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Life in the big smoke

On March 3 we have to leave

On March 3 the developers will lock the doors and we have to leave. We found out on Saturday. The rubbish is already taking over the hallways – old chairs, shelves, books, tins of paint, plastic bags and various wooden sticks and metal bits. The people next door left this weekend. The building is quiet. The bathroom and the corridors already have that cold, slightly metallic scent of abandonment.

Soon there will be no more artist studios on Cremer Street. The developer called us an “eyesore on Hackney Road”. And perhaps he was right. This is a crumbling sixties warehouse with graffitied walls, dirty windows and family of stray cats. It doesn’t fit with the new wine bars or the brand new apartment blocks with their straight walls, small windows and box-like flats selling for £600,000.

Soon this asbestos roof will be torn open and the walls chewed to pieces by bulldozers. I’ve seen it happen to the old council blocks up the road. I watched as the front of one of the buildings came down and a bedroom or living room with bright green walls gaped out over Hoxton like in some disaster movie. That was once someone’s home. In a winter the old buildings were gone and it’s been a year since people started leaving plant pots on the balconies and bicycles outside the new apartments.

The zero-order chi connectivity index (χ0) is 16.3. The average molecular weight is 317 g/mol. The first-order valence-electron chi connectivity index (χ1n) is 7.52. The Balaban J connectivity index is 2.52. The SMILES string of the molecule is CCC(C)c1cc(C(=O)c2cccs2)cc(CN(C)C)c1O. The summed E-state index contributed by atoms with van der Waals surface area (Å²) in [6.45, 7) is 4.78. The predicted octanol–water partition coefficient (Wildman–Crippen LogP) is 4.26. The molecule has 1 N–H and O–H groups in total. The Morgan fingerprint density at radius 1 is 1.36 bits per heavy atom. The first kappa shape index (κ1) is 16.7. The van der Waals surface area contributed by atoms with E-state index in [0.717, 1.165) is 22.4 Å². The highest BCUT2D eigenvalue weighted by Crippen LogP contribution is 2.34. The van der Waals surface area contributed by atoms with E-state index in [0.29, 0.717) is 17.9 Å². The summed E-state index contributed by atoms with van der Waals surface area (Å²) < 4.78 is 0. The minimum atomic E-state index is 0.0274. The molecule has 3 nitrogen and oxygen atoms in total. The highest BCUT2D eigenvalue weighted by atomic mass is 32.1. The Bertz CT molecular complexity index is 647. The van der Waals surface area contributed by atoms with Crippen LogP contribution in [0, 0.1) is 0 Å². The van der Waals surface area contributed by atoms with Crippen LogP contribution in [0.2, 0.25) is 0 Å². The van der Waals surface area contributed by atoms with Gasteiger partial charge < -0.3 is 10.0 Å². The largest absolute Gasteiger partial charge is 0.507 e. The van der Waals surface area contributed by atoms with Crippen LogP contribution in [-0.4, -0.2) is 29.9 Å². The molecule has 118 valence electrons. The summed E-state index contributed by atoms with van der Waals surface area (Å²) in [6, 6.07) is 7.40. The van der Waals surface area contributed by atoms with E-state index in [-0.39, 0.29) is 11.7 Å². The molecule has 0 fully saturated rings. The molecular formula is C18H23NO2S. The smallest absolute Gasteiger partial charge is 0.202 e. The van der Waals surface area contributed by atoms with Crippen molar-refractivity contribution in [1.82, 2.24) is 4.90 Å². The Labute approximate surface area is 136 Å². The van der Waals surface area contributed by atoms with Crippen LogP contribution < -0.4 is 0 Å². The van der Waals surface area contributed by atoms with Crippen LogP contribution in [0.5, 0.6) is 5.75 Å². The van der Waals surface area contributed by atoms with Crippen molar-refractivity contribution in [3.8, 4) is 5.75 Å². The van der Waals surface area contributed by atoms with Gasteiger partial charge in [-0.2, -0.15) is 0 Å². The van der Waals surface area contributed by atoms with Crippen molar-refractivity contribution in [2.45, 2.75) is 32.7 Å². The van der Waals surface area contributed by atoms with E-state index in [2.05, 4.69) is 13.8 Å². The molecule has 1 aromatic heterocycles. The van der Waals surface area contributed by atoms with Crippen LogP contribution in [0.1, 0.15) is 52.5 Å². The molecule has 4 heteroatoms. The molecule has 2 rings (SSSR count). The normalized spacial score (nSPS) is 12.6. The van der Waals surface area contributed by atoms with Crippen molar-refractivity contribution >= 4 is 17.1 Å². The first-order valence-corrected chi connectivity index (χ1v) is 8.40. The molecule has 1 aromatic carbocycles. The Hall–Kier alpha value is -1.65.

This was always going to happen to the studio building on Cremer Street. The pub with the English flags in the windows was turned into a wine bar. The boarded up one that used to stand on the corner was demolished before I came here, but is still there on Google Street View like a digital ghost. Small shops selling wholesale bags and shoes are being turned into cafes. The gay club has been shut down. The derelict Georgian terraces have been renovated and decorated to smug perfection. The old hospital is being turned into expensive apartments. The boards around the building site show photographs of the people that might one day live there. Pretty, shiny haired people hanging out on Brick Lane. Aspirational people.

I sometimes wonder if these people are the new Londoners. The politicians talk a lot about “aspirational hard working families”, although no one seems to know who or where these people can be found. London itself is aspirational. The tallest buildings are reaching for new heights, the house prices climbing upward with them. Whoever you are there will always be someone with more money than you, a car more expensive than yours and an apartment more expensively furnished than yours. In this city we’re often reminded that the ladder stretches far above us.